The Life Store

by Michael Hickins


A few months after my mom died, Laura and I go out for dinner with her parents in Kingston, the upstate New York town that is trying to become Brooklyn North. We have Max with us, and he gets a little restless between the main course and dessert, so I take him on a walk around the neighborhood. 

“Is that a park?” he asks after we’ve gone a few feet.

“No, that’s a parking lot,” I say.

“Is that a park?” he asks when we’ve gone another few feet.

“No, that’s another parking lot.”

He’s quiet and we walk hand in hand. I love feeling his little hand in mine; it’s the best feeling in the world, even better than sex.

“Is that a park?” he asks as we cross the street.

“No, that’s a graveyard,” I say. I immediately regret my choice of words. Why couldn’t I have just said churchyard?

“What’s a graveyard?” he asks.  

“It’s where we plant people when they’re dead,” I say.

Again, I want to stuff the words back in my mouth, but it’s too late.

“We plant them?”

“Yes, when people die we put them in boxes and then we plant them in the ground.” 

It just gets worse and worse.

We stop at the wrought-iron fence and peer into the darkened graveyard. Tombs from the Revolutionary era loom gray and undecipherable to the naked eye. He stares quietly for a while.

“Is Dolly dead?” he asks about our recently deceased, geriatric cat.

“Yes, she’s dead,” I say. 

I’m helpless now, trapped in a brutal reality of my own wording.

“I miss Dolly. Can we see her again?”

“No, she’s dead. She’s gone,” I say.

“Is she in a graveyard?”

“Yes,” I say.

“Did we plant her in a box?”

“No, we only plant people in boxes. Well, some pets too, I guess. Some people plant their pets in a box, but it’s dumb.”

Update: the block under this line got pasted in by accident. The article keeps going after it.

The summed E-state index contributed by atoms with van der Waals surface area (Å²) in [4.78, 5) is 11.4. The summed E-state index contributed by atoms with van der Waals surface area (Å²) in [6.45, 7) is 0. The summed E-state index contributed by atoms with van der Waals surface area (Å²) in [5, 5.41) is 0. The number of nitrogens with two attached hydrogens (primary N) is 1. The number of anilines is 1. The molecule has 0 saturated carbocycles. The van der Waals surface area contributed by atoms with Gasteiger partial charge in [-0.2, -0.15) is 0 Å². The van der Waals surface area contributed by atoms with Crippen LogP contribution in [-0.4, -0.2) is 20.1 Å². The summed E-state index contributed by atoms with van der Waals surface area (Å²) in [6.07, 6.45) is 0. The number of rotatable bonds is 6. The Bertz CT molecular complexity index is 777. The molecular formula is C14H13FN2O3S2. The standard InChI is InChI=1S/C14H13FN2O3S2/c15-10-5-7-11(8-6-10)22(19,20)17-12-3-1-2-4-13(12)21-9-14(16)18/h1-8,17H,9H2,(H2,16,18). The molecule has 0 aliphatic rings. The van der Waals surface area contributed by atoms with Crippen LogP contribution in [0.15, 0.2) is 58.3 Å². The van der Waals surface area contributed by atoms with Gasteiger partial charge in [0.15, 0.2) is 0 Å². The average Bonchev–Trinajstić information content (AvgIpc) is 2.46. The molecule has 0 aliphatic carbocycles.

“Why is it dumb?”

“Because. They’re gone.”

“What happens when they’re gone?”

“Nothing. They’re just gone.”

“Can we see them again?”

“No, they’re gone. They’re dead, and when you’re dead, you’re gone. That’s why it’s important to be careful when you cross the street,” I say, desperate to get something positive out of this conversation, something Laura won’t absolutely kill me over.

“What does dead mean?”

“It means you’re not alive anymore,” I say. “You’re gone. No more life.”

“Why can’t you go to the life store?” he asks.

I am struck dumb.

“There’s no such thing as the life store,” I say finally.

“Yes there is,” he says. “I saw it a long, long time ago, when I was a little baby.”

“Mommy’s probably worried about us by now,” I say. “We should go back.”

When we get back to the restaurant, Max runs over to our table.

“Mommy,” he announces in his best teacherly voice. “When people are dead we plant them in the ground!”

Laura looks at me and mouths “what the fuck?”

I shrug, palms upward. She shakes her head at me.

When we get home, I look for a moment at my mom’s 1960s–vintage red-and-yellow can of Swee-Touch-Ne Tea, which holds her ashes. 

“What am I going to do with you now?” I ask.

Michael Hickins is author of The Actual Adventures of Michael Missing, The What Do You Know Contest, Blomqvist, I Lived in France and So Can You, and other books. "The Life Store" is an excerpt from In a Different Light, a novel Hickins has just completed.